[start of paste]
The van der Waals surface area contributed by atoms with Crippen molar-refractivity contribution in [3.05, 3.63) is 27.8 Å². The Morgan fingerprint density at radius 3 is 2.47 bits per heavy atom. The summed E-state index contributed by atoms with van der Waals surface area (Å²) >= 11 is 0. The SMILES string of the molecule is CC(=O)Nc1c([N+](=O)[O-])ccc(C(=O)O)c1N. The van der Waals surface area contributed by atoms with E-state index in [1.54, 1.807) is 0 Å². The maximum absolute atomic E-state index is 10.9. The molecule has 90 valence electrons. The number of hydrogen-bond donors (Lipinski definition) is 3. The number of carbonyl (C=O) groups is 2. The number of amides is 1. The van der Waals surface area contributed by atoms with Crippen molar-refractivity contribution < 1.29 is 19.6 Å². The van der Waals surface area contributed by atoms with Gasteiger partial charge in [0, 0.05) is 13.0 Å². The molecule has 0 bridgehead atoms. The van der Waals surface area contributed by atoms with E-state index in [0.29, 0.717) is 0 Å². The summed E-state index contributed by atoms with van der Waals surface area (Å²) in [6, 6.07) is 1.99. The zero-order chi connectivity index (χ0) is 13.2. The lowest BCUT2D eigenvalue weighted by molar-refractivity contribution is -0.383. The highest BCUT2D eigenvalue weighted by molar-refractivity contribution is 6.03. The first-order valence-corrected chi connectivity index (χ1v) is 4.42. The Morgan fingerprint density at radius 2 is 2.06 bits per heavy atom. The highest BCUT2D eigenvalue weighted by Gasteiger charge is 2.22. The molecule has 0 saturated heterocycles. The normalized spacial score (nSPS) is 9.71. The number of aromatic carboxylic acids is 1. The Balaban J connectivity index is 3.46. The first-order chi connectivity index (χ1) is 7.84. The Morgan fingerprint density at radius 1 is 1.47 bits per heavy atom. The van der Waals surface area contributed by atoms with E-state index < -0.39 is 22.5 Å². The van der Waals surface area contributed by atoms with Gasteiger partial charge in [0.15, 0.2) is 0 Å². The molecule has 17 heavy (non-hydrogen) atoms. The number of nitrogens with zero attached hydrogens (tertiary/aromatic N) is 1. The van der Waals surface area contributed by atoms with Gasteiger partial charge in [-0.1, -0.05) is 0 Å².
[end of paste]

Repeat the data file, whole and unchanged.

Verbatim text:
The van der Waals surface area contributed by atoms with Crippen molar-refractivity contribution in [3.05, 3.63) is 27.8 Å². The Morgan fingerprint density at radius 3 is 2.47 bits per heavy atom. The summed E-state index contributed by atoms with van der Waals surface area (Å²) >= 11 is 0. The SMILES string of the molecule is CC(=O)Nc1c([N+](=O)[O-])ccc(C(=O)O)c1N. The van der Waals surface area contributed by atoms with E-state index in [1.54, 1.807) is 0 Å². The maximum absolute atomic E-state index is 10.9. The molecule has 90 valence electrons. The number of hydrogen-bond donors (Lipinski definition) is 3. The number of carbonyl (C=O) groups is 2. The number of amides is 1. The van der Waals surface area contributed by atoms with Crippen molar-refractivity contribution < 1.29 is 19.6 Å². The van der Waals surface area contributed by atoms with Gasteiger partial charge in [0, 0.05) is 13.0 Å². The molecule has 0 bridgehead atoms. The van der Waals surface area contributed by atoms with E-state index in [0.29, 0.717) is 0 Å². The summed E-state index contributed by atoms with van der Waals surface area (Å²) in [6, 6.07) is 1.99. The zero-order chi connectivity index (χ0) is 13.2. The lowest BCUT2D eigenvalue weighted by molar-refractivity contribution is -0.383. The highest BCUT2D eigenvalue weighted by molar-refractivity contribution is 6.03. The first-order valence-corrected chi connectivity index (χ1v) is 4.42. The Morgan fingerprint density at radius 2 is 2.06 bits per heavy atom. The highest BCUT2D eigenvalue weighted by Gasteiger charge is 2.22. The molecule has 0 saturated heterocycles. The normalized spacial score (nSPS) is 9.71. The number of aromatic carboxylic acids is 1. The Balaban J connectivity index is 3.46. The first-order chi connectivity index (χ1) is 7.84. The Morgan fingerprint density at radius 1 is 1.47 bits per heavy atom. The van der Waals surface area contributed by atoms with E-state index < -0.39 is 22.5 Å². The van der Waals surface area contributed by atoms with Gasteiger partial charge in [0.15, 0.2) is 0 Å². The molecule has 17 heavy (non-hydrogen) atoms. The number of nitrogens with zero attached hydrogens (tertiary/aromatic N) is 1. The van der Waals surface area contributed by atoms with Gasteiger partial charge in [-0.1, -0.05) is 0 Å².